For those residing in the belly of the beast, particularly when the overwhelming majority of those citizens is unaware of the Tapeworm and their role as its host, mass revolt or widespread dissent is unlikely, at least as long as the illusion of benefitting from the Tapeworm economy can be maintained. Only when citizens become as abjectly impoverished and desperate as our Latin American neighbors have become in recent years, will the neoliberal Tapeworm be rejected and sustainable economies replace it. What will insure the protracted success of these movements, however, is not top-down policymaking, but grassroots, place-based, local solutions. How countries such as Venezuela, Bolivia, Chile, Ecuador, and Nicaragua each uniquely implement sustainable economies, remains to be seen, but in the meantime, I have not and will not lose any sleep over how they should be named. Call them socialist or Solari, the Tapeworm is being rejected and shriveled; to obsess on how to label the process is to lose sight of the economic transformation that must take place in the United States in order for humankind and the ecosystems to survive.
And what is that transformation?
It first begins with a commitment to financial literacy in concert with sustainable economics.
Next, one must increase one’s learning curve regarding the reality of corruption in the United States. American “exceptionalism”, the puerile illusion that other countries are corrupt, but the U.S. is not, must be shattered, and we must stop pointing our fingers, for example, at Mexico for being a blatant poster-child for corruption and recognize that the United States is merely Mexico with make up.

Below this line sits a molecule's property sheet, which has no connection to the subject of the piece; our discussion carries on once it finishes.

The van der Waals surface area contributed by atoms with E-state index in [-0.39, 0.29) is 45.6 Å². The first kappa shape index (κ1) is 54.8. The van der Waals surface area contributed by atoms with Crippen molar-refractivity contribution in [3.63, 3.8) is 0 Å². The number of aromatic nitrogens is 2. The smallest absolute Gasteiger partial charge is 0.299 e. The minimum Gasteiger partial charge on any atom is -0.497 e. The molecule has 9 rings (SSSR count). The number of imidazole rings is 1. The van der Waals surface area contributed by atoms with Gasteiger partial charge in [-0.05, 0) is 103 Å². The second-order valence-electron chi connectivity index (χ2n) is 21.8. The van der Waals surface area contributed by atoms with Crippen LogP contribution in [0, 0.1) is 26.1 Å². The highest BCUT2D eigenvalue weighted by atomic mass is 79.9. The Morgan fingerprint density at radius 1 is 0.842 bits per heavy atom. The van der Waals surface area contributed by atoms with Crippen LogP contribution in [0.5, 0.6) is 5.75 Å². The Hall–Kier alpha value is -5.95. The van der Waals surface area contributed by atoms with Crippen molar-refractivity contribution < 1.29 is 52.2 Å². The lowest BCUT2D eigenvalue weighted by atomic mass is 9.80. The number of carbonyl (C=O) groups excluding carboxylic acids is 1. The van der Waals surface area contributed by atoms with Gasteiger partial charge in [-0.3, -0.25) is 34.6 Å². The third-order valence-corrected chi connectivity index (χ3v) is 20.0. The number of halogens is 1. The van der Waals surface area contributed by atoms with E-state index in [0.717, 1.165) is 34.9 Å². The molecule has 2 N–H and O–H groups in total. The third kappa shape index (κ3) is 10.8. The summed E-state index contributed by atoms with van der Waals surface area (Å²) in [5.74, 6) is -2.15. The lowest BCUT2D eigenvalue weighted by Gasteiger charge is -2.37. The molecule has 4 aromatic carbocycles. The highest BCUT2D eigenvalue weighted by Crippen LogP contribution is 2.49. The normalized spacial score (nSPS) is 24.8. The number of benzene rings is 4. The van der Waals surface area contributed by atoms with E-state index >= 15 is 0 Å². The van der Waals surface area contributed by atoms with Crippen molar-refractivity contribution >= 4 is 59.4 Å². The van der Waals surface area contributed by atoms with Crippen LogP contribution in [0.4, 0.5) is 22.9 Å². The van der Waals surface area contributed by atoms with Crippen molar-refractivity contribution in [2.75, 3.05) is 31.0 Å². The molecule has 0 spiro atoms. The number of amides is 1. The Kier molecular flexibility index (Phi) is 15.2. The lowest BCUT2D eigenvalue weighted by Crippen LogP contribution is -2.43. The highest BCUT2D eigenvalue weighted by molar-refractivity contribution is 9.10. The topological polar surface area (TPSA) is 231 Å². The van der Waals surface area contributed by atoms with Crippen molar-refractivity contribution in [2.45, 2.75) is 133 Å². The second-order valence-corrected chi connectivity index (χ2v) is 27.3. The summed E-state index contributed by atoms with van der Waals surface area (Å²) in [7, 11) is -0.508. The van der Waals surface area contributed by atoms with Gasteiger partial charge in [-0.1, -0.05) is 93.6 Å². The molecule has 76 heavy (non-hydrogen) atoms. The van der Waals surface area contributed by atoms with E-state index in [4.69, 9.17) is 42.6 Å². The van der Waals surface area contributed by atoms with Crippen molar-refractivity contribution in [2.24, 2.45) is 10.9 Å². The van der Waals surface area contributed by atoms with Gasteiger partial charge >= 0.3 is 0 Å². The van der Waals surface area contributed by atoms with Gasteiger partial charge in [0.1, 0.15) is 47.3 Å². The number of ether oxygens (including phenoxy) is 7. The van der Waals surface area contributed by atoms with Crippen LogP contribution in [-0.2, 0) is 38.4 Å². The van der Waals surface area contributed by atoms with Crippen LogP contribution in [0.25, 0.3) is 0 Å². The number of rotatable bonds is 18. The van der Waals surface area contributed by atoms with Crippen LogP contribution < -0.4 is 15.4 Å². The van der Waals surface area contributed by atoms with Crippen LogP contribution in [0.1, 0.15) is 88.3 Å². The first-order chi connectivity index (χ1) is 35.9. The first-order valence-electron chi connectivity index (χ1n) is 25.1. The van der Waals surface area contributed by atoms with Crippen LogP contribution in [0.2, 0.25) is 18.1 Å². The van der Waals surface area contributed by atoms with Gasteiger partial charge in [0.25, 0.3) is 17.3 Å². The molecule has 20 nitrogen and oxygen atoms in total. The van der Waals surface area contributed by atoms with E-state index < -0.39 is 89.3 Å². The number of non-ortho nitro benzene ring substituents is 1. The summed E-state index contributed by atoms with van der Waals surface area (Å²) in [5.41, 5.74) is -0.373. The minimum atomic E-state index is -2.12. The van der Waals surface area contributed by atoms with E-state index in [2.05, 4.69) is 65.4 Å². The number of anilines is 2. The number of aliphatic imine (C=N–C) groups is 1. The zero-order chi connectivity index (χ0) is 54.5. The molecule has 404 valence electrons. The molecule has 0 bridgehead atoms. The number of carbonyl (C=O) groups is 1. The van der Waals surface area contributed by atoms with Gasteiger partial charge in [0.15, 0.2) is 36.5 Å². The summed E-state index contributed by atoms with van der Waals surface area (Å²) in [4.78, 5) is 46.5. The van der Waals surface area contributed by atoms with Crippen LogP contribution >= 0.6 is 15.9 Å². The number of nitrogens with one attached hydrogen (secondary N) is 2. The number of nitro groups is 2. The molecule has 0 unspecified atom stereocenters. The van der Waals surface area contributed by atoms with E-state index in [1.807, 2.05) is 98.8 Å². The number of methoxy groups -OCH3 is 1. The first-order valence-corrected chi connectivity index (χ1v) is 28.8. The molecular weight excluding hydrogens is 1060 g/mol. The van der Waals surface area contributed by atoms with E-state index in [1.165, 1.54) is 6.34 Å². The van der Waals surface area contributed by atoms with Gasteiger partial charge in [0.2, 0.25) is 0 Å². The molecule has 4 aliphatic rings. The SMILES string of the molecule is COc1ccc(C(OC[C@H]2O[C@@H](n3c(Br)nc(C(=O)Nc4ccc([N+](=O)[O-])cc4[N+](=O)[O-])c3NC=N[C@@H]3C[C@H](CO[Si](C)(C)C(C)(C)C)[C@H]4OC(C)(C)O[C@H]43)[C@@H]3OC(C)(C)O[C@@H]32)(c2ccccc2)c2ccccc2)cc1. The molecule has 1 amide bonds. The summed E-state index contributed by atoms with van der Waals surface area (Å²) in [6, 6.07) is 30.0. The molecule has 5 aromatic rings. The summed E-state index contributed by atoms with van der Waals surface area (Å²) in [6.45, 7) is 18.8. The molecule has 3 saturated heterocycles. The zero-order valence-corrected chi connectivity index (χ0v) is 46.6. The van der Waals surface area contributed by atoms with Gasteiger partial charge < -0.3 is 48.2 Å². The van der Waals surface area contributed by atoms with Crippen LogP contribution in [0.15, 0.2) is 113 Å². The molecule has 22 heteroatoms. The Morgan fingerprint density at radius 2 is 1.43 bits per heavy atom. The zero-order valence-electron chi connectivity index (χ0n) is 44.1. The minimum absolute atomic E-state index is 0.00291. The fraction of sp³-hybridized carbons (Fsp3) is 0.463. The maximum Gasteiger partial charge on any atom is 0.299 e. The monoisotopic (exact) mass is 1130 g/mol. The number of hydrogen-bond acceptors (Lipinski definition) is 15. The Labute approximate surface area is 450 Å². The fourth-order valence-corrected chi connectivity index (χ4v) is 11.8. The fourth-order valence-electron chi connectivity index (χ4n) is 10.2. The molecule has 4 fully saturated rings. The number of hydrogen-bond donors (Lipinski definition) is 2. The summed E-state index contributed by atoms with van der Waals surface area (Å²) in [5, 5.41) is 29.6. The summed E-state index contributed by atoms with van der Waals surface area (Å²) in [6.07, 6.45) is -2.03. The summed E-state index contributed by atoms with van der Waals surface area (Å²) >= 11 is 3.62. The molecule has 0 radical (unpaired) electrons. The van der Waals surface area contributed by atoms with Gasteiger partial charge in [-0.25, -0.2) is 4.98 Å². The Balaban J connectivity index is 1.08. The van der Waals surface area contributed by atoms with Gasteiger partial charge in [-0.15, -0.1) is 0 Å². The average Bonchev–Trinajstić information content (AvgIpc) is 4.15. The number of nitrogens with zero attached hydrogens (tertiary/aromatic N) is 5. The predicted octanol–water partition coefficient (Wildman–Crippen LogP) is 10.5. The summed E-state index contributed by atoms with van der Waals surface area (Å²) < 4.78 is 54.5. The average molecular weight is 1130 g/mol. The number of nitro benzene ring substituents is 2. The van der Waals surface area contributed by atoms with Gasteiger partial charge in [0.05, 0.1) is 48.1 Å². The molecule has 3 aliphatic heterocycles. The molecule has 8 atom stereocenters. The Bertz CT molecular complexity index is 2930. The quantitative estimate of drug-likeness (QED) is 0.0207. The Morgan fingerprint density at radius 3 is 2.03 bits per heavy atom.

As a result of this recognition, it then becomes crucial to illuminate corruption and Tapeworm economics in one’s own community, i.e., narcotics trafficking, fraud, entities such as universities, foundations, churches, non-profit agencies, and media that accept contributions from the Tapeworm and serve its interests. Every town has “K” street, and we cannot liberate ourselves effectively from the Tapeworm until we shine light on its presence in our place. Likewise, we need to support media and government leaders who promote transparency and accountability.
Therefore, as activists, we have no business depositing our money in Tapeworm banks or using credit cards from those institutions. It is our responsibility to transact with institutions that keep the money in our communities, rather than drain it out.
Understand that personal debt finances the Tapeworm and ensures its continued success. Get out of debt, and if you must use credit cards at all, pay them off in full monthly. In teaching college students I am frequently and painfully reminded that most of them will graduate from their institutions in a state of debt servitude for decades of their adult lives and will not snag those illusory “dream jobs” their colleges and career counselors promise them because those jobs have been outsourced or eliminated. Investigate people-to-people lending arrangements such as those found at
Become involved with other activists in your community to block the privatization of land and resources and demand public ownership of them.
Recognize that “socially responsible investing” usually isn’t. Consult the Solari website for more information.
Consider investing in precious metals—silver or gold, and consult the Solari site for ways to begin doing so with small, affordable amounts. If you deposit money in a savings account, why not invest some of it in precious metals instead?
If we attentively read United States history, we learn that particularly in recent times, financial systems, not presidents, dictate policy and that “Chief Executives” are themselves at the mercy of those systems--before, during, and after their term of office. Electing presidents changes little, but changing how money works changes everything.